What Are Eating Disorders?

This week is Eating Disorder Awareness Week, so our team at Defying Shadows decided that we would join the discussion and help break down any misconceptions about this disorder. Eating Disorders are one of the many “Shadows” that we want to offer encouragement and help for those who are struggling with these issues.

What are Eating Disorders?

An eating disorder is an illness. One that can cause serious disturbances within your everyday diet. This can mean eating extremely small amounts of food or severely overeating. Those with eating disorders can often times start off by eating smaller or larger amounts of food until at some point, the urge to eat more or less has become spiraled out of control.Eating Disorders are real medical illness. They are also treatable. They oftentimes coexist with other illnesses including depression, substance abuse and/or anxiety disorders. Severe concern about one’s body weight or shape can be a signal of an eating disorder. Other symptoms can be life-threatening if a person does not receive proper treatment. Eating disorders can affect both genders, and often appear during the teen and young adult years, but can also develop within one’s childhood or later in life. Although there are many different types and situations, we are going to discuss the most common types today.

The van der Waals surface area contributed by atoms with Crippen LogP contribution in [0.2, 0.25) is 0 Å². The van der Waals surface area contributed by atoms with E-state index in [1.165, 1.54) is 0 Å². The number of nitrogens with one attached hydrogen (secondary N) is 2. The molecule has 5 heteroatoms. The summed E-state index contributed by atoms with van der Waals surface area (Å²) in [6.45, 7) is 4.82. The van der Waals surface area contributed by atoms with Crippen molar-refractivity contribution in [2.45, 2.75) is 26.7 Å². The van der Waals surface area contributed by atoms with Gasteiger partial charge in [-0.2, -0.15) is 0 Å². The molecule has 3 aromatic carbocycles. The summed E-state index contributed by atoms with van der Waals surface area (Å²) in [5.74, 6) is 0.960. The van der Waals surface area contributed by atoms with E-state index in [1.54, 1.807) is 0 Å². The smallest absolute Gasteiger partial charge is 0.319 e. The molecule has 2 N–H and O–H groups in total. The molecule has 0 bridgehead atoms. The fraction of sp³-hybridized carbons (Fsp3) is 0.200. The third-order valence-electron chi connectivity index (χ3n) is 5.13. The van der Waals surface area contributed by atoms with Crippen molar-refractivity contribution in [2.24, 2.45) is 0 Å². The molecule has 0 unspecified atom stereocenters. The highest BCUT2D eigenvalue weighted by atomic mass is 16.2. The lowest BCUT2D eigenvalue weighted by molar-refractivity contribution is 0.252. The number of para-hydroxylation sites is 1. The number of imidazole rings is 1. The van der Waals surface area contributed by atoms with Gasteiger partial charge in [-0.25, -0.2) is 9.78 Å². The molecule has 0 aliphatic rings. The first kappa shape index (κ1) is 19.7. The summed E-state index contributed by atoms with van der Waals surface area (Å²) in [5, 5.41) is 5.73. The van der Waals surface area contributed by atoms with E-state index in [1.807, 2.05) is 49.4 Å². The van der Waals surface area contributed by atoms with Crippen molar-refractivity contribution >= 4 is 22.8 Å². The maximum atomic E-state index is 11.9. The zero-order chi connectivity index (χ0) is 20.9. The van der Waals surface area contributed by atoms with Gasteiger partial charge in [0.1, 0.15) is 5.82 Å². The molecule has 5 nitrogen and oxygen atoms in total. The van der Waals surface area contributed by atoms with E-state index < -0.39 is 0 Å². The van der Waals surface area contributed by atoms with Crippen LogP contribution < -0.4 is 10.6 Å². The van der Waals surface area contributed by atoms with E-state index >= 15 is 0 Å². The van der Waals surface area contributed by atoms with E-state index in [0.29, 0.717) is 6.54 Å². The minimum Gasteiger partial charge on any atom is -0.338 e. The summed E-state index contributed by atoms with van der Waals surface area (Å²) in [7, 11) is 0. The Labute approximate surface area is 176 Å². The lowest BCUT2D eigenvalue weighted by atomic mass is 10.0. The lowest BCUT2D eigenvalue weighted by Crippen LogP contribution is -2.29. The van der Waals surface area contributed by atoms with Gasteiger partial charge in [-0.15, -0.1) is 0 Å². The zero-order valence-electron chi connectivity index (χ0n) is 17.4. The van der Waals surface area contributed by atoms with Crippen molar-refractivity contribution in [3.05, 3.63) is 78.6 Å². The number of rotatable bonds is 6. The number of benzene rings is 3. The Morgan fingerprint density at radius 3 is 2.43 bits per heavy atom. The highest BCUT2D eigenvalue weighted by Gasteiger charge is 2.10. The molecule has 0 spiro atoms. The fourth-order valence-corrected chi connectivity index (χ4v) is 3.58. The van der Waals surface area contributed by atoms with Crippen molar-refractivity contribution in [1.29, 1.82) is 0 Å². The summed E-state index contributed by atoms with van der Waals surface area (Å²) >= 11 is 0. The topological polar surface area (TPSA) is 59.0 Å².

The first type that I would like to talk about today is Anorexia Nervosa.

Those with Anorexia Nervosa often times see themselves as overweight, even when they are clearly underweight. Things like eating, food and weight control become obsessions. Those with anorexia typically weigh themselves repeatedly, portion food carefully and eat very small quantities of only certain foods. Those with anorexia can also engage in binge eating followed by extreme dieting, excessive exercise, self-induced vomiting, or the misuse of laxatives.

The second type that I would like to talk about today is Bulimia Nervosa.

Those with Bulimia Nervosa have recurrent and frequent episodes of eating unusually large amounts of food and feel a lack of control during these episodes. These episodes of binge eating are followed by behaviour that compensates for the overeating such as forced vomiting, excessive use of laxatives, fasting, excessive exercise or a combination of these behaviours. Unlike someone with Anorexia, people with bulimia usually maintain what is considered a healthy or normal weight, while some are slightly overweight. However, like people with anorexia, they fear gaining weight and want to desperately lose weight. They are very unhappy with their body size and/or shape. Bulimic behaviour is usually done in secret because along with this behaviour comes feelings of disgust or shame.

The third type that I would like to talk about today is Binge-eating disorder.

People with binge-eating disorders lose control of their eating habits. Unlike someone with bulimia, the periods of binge eating are not followed by the compensatory behaviours of purging, excessive exercise or fasting. People with a binge eating disorder are often times obese and are at a higher risk for developing cardiovascular disease or high blood pressure. People with binge-eating disorders experience the same feelings of guilt, shame and distress about their binge eating, which can often times lead to binge eating.

This week we will continue the discussion of eating disorders by talking about how one develops of eating disorder, learning the truth about yourself, and how to get help if you are struggling with an eating disorder. We will also hear from Tiffany, who struggles with her own eating disorder. Stay tuned for more on this discussion in the coming days!

Love,

Nichole

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